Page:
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Chapter 10 (strat)
Terms in this set (29)
is a process of closer integration and exchange between different countries and peoples worldwide, made possible by falling trade and investment barriers, advances in telecommunications, and reductions in transportation costs.
Multinational Enterprise (MNE)
a company that deploys resources and capabilities in the procurement, production, and distribution of goods and services in at least two countries.
Foreign Direct Investment
A firm's investments in value chain activities abroad.
enables MNE's to gain and sustain a competitive advantage when competing against other foreign and domestic companies around the world.
Globalization 1.0 (1900-WWII)
In that period, basically all the important business functions were located in the home country. Typically, only sales and distribution operations took place overseas—essentially exporting goods to other markets.
Globalization 2.0 (1945-1999)
MNEs began to create smaller, self-contained copies of themselves, with all business functions intact, in a few key countries (notably, Western European countries, Japan, and Australia).
Globalization 3.0 (current)
Such companies now freely locate business functions any-where in the world based on an optimal mix of costs, capabilities, and PESTEL factors. Huge investments in fiber-optic cable networks around the world have effectively reduced communication distances, enabling companies to operate 24/7, 365 days a year.
advantages of expanding internationally
gain access to a larger market, gain access to low-cost input factors, develop new competencies
benefits from locating value chain activities in optimal geographies for a specific activity, wherever that may be.
liability of foreigness
This liability consists of the additional costs of doing business in an unfamiliar cultural and economic environment, and of coordinating across geographic distances.
disadvantages of expanding internationally
liability of foreignness, loss of reputation (sweat shops), loss of intellectual property (pirated movies in china)
is an acronym for Cultural, Administrative and political, Geographic, and Economic distance.
the collective mental and emotional "programming of the mind" that differentiates human groups.
the cultural disparity between the internationally expanding firm's home country and its targeted host country.
administrative and political distances
these distances are captured in factors such as the absence or presence of shared monetary or political associations, political hostilities, and weak legal and financial institutions.
how far two countries are from each other, country's physical size (Canada versus Singapore), whether the countries are contiguous to one another, have access to waterways to the ocean, the within-country distances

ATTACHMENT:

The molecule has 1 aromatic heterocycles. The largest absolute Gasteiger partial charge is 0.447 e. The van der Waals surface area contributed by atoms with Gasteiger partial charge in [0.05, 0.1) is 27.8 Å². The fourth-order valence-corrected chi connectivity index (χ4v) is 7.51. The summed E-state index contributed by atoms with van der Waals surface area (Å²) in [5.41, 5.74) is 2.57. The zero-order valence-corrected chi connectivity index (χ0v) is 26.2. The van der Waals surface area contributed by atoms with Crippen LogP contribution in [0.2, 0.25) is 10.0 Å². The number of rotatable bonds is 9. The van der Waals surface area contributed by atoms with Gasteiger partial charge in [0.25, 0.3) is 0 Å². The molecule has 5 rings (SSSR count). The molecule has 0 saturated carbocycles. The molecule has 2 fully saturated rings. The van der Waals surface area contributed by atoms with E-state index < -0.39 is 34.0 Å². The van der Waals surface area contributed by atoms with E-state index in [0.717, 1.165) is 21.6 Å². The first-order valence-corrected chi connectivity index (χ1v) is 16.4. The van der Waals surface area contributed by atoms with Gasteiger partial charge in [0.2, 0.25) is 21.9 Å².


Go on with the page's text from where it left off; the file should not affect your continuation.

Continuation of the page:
The wealth and per capita income of consumers
-rich countries trade with rich and poor countries also tend to trade with rich
CAGE distance framework
helps determine the attractive-ness of foreign target markets in a more fine-grained manner based on relative differences
—producing goods in one country to sell in another—is one of the oldest forms of internationalization
which states that consumer needs and preferences throughout the world are converging and thus becoming increasingly homogenous.
the need to tailor product and service offerings to fit local consumer preferences and host-country requirements.
-generally entails higher cost, and sometimes even outweighs cost advantages from economies of scale and lower-cost input factors.
This framework juxtaposes the opposing pressures for cost reductions and local responsiveness to derive four different strategies to gain and sustain competitive advantage when competing globally.
1) International strategy
2) Multi-domestic strategy
3) Global-standardization strategy
4) Transnational strategy
is essentially a strategy in which a company sells the same products or services in both domestic and foreign markets. It enables MNEs to leverage their home-based core competencies in foreign markets.
-(ex. harley davidson)
attempt to maximize local responsiveness, hop-ing that local consumers will perceive them to be domestic companies.
-common in consumers products and food industries
attempt to reap significant economies of scale and location economies by pursuing a global division of labor based on wherever best-of-class capabilities reside at the lowest cost.
-ex. To benefit from low-cost labor and to be close to its main markets in order to reduce shipping costs, Lenovo's manufacturing facilities are in Mexico, India, and China.
attempt to combine the benefits of a localization strategy (high local responsiveness) with those of a global-standardization strategy (lowest cost position attainable).
Assumption that geographic location alone should not lead to firm level competitive advantage because firms are now, more than ever, able to source inputs globally.
national competitive advantage
World leadership in specific industries.
Porter's diamond framework
a framework to explain national competitive advantage—why are some nations outperforming others in specific industries.
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